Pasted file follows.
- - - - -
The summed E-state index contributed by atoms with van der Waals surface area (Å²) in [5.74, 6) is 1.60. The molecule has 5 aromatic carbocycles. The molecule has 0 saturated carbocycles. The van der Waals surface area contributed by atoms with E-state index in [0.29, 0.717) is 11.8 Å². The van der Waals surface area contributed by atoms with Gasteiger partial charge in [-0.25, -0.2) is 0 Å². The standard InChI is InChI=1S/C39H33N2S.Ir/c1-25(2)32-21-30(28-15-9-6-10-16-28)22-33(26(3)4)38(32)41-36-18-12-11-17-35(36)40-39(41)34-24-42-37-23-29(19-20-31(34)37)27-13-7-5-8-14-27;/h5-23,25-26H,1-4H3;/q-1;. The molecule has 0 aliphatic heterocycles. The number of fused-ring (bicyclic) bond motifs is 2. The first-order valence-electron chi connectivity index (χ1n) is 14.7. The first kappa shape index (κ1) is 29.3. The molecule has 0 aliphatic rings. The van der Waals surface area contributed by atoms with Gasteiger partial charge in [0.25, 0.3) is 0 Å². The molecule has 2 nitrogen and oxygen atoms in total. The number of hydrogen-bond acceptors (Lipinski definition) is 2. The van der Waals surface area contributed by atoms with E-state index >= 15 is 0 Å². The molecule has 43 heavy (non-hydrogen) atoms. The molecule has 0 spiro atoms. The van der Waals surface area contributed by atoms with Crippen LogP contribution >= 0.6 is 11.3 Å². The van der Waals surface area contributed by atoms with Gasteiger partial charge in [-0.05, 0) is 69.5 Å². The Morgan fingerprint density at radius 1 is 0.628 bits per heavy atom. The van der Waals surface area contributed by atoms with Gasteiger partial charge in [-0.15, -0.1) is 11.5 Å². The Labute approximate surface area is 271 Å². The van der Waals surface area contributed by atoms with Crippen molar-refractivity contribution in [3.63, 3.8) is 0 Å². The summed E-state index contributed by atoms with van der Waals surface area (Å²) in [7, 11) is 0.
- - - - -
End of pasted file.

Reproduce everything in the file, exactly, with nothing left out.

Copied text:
The summed E-state index contributed by atoms with van der Waals surface area (Å²) in [5.74, 6) is 1.60. The molecule has 5 aromatic carbocycles. The molecule has 0 saturated carbocycles. The van der Waals surface area contributed by atoms with E-state index in [0.29, 0.717) is 11.8 Å². The van der Waals surface area contributed by atoms with Gasteiger partial charge in [-0.25, -0.2) is 0 Å². The standard InChI is InChI=1S/C39H33N2S.Ir/c1-25(2)32-21-30(28-15-9-6-10-16-28)22-33(26(3)4)38(32)41-36-18-12-11-17-35(36)40-39(41)34-24-42-37-23-29(19-20-31(34)37)27-13-7-5-8-14-27;/h5-23,25-26H,1-4H3;/q-1;. The molecule has 0 aliphatic heterocycles. The number of fused-ring (bicyclic) bond motifs is 2. The first-order valence-electron chi connectivity index (χ1n) is 14.7. The first kappa shape index (κ1) is 29.3. The molecule has 0 aliphatic rings. The van der Waals surface area contributed by atoms with Gasteiger partial charge in [0.25, 0.3) is 0 Å². The molecule has 2 nitrogen and oxygen atoms in total. The number of hydrogen-bond acceptors (Lipinski definition) is 2. The van der Waals surface area contributed by atoms with E-state index >= 15 is 0 Å². The molecule has 43 heavy (non-hydrogen) atoms. The molecule has 0 spiro atoms. The van der Waals surface area contributed by atoms with Crippen LogP contribution >= 0.6 is 11.3 Å². The van der Waals surface area contributed by atoms with Gasteiger partial charge in [-0.05, 0) is 69.5 Å². The Morgan fingerprint density at radius 1 is 0.628 bits per heavy atom. The van der Waals surface area contributed by atoms with Gasteiger partial charge in [-0.15, -0.1) is 11.5 Å². The Labute approximate surface area is 271 Å². The van der Waals surface area contributed by atoms with Crippen molar-refractivity contribution in [3.63, 3.8) is 0 Å². The summed E-state index contributed by atoms with van der Waals surface area (Å²) in [7, 11) is 0.